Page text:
By now, you likely realize that being a boss goes beyond just being the owner of the restaurant. You’d need to boost your employees’ job satisfaction and productivity by managing them well.
You should be able to create an atmosphere where employees feel less like someone is looking over their shoulders and feel free to explore their creativity. Don’t micromanage your employee. Don’t be overly controlling. Focus less on details and things that are going wrong. Focus more on things that are going well. Encourage your employees to explore things that are working and try to improve on them. Your industry is one that always needs new game-changing ideas, and your employees have them. If they’ve worked in your restaurant for long, they sometimes even understand the customer needs better than you.
According to a study by Badgeville, 70 percent of workers become more motivated when they are recognized for doing something. Monetary rewards like tips from diners don’t motivate your employee as much as a 5-minute chat telling the employee what you love about them. No call, no show, is fairly common in the restaurant business, but when you have one employee that informs you well in advance that they’ll be missing work, telling them how much you appreciate the gesture, and how it helps your business will go a long way.
Not many employers show their employees they value them, as seen in a study by TINYpulse, which revealed only 21 percent of employees feel like they are strongly valued at work. So go against the norm, and enjoy the rewards.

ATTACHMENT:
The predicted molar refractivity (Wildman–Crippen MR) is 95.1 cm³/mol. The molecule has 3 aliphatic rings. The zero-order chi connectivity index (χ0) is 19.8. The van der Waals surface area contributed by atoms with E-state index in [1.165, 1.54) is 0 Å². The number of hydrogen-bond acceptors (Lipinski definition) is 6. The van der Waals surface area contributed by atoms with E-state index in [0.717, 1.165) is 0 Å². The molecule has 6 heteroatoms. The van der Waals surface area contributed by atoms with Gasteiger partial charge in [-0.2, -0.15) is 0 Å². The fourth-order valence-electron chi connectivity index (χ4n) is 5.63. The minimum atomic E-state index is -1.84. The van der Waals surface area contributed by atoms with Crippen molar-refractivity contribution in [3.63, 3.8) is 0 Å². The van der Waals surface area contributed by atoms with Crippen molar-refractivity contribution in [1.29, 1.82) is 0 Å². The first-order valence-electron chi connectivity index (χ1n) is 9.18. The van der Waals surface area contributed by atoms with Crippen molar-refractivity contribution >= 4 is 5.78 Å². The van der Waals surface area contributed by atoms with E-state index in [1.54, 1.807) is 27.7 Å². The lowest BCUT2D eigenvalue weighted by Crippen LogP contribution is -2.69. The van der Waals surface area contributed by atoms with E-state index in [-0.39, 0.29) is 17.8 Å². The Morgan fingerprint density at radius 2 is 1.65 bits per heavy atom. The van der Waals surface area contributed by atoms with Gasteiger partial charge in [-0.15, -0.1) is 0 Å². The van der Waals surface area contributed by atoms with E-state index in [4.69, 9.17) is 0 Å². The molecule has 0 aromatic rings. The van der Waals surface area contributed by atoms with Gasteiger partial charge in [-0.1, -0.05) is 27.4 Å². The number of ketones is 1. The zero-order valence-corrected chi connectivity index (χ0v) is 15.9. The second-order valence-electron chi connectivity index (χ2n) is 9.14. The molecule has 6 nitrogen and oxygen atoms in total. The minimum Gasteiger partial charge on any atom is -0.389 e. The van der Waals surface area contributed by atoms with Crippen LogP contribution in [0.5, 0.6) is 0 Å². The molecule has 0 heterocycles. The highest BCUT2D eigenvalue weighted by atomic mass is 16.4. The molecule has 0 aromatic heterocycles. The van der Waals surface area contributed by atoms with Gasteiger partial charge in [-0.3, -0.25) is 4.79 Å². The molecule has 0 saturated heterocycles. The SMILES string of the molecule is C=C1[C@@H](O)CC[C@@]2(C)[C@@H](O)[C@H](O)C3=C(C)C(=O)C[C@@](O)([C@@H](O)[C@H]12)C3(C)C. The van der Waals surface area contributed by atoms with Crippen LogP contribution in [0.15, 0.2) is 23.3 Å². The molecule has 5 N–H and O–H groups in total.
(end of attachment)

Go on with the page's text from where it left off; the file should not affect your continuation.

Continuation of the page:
Many employers find it hard to consistently share visions and goals with employees, which causes a lot of back and forth. Sharing your goals and vision with your chefs and other employees and showing them where they fit in often helps them value their jobs more. They come to see that with every day they come to work, every drink they whip up at the bar, and every table they serve, they are contributing towards a clear goal.
Nothing makes employees feel more valued than you helping them grow. A bartender has dreams, your waiters have dreams, and your chefs have dreams. Your employees likely have a part of your business that interests them, and they could be ready to learn more about it. Help employees develop new skills, and they’ll become assets to your business. You’ll gain the loyalty of your employees when they see that you care about their futures.
Rather than cutting wages when one staff member doesn’t show up for work or dishing out disciplinary actions every time another person is late, try to understand what’s causing the issue, and try to solve the problem together.
This doesn’t mean you shouldn’t take these things seriously, but try to be more constructive. Be clear about your expectations, and tell your employees what things are working and what things aren’t working.
Be more empathetic, and they’ll find it easier to work up a solution together.
In the preceding technique, we pointed out that it’s not always best to fire someone who doesn’t perform well and that working with them on improving can help them become more productive. However, this isn’t always the case.
If a person who underperforms doesn’t improve, they can reduce your team’s productivity by 30 to 40 percent. So, don’t be too quick to let them go, yet don’t hold on to them for too long. The hospitality business is heavily based on customer service, so a bad egg in your restaurant can also reduce your patronage. Letting the employee go when they hurt your business is the best move; best for your business, best for them, and best for other employees.